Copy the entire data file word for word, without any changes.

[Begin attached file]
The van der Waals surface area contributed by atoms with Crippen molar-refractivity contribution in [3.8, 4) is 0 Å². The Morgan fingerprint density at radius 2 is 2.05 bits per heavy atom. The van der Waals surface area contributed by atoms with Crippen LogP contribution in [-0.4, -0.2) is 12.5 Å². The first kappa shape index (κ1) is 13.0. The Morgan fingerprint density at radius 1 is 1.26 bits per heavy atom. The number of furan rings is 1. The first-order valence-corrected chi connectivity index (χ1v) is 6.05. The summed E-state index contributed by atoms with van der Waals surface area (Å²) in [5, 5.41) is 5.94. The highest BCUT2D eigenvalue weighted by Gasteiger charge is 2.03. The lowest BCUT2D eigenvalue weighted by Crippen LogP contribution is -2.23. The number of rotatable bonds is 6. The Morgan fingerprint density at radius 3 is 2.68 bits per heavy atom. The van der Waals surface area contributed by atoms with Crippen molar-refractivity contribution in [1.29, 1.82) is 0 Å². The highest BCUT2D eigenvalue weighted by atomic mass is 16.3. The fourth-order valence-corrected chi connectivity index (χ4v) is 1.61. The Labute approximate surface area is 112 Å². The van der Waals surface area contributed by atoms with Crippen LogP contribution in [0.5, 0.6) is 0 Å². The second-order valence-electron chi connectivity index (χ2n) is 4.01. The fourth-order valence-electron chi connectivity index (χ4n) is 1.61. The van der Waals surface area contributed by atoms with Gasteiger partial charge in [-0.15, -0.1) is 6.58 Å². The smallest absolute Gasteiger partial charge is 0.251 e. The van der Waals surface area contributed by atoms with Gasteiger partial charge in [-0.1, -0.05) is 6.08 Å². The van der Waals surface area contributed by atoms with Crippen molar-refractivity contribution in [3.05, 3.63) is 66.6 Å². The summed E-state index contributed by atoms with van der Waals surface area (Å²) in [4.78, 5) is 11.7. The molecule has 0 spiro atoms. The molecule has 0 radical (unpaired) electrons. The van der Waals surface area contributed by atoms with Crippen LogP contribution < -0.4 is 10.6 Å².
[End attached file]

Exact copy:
The van der Waals surface area contributed by atoms with Crippen molar-refractivity contribution in [3.8, 4) is 0 Å². The Morgan fingerprint density at radius 2 is 2.05 bits per heavy atom. The van der Waals surface area contributed by atoms with Crippen LogP contribution in [-0.4, -0.2) is 12.5 Å². The first kappa shape index (κ1) is 13.0. The Morgan fingerprint density at radius 1 is 1.26 bits per heavy atom. The number of furan rings is 1. The first-order valence-corrected chi connectivity index (χ1v) is 6.05. The summed E-state index contributed by atoms with van der Waals surface area (Å²) in [5, 5.41) is 5.94. The highest BCUT2D eigenvalue weighted by Gasteiger charge is 2.03. The lowest BCUT2D eigenvalue weighted by Crippen LogP contribution is -2.23. The number of rotatable bonds is 6. The Morgan fingerprint density at radius 3 is 2.68 bits per heavy atom. The van der Waals surface area contributed by atoms with Crippen molar-refractivity contribution in [1.29, 1.82) is 0 Å². The highest BCUT2D eigenvalue weighted by atomic mass is 16.3. The fourth-order valence-corrected chi connectivity index (χ4v) is 1.61. The Labute approximate surface area is 112 Å². The van der Waals surface area contributed by atoms with Crippen LogP contribution in [0.5, 0.6) is 0 Å². The second-order valence-electron chi connectivity index (χ2n) is 4.01. The fourth-order valence-electron chi connectivity index (χ4n) is 1.61. The van der Waals surface area contributed by atoms with Gasteiger partial charge in [-0.15, -0.1) is 6.58 Å². The smallest absolute Gasteiger partial charge is 0.251 e. The van der Waals surface area contributed by atoms with Gasteiger partial charge in [-0.1, -0.05) is 6.08 Å². The van der Waals surface area contributed by atoms with Crippen molar-refractivity contribution in [3.05, 3.63) is 66.6 Å². The summed E-state index contributed by atoms with van der Waals surface area (Å²) in [4.78, 5) is 11.7. The molecule has 0 spiro atoms. The molecule has 0 radical (unpaired) electrons. The van der Waals surface area contributed by atoms with Crippen LogP contribution < -0.4 is 10.6 Å².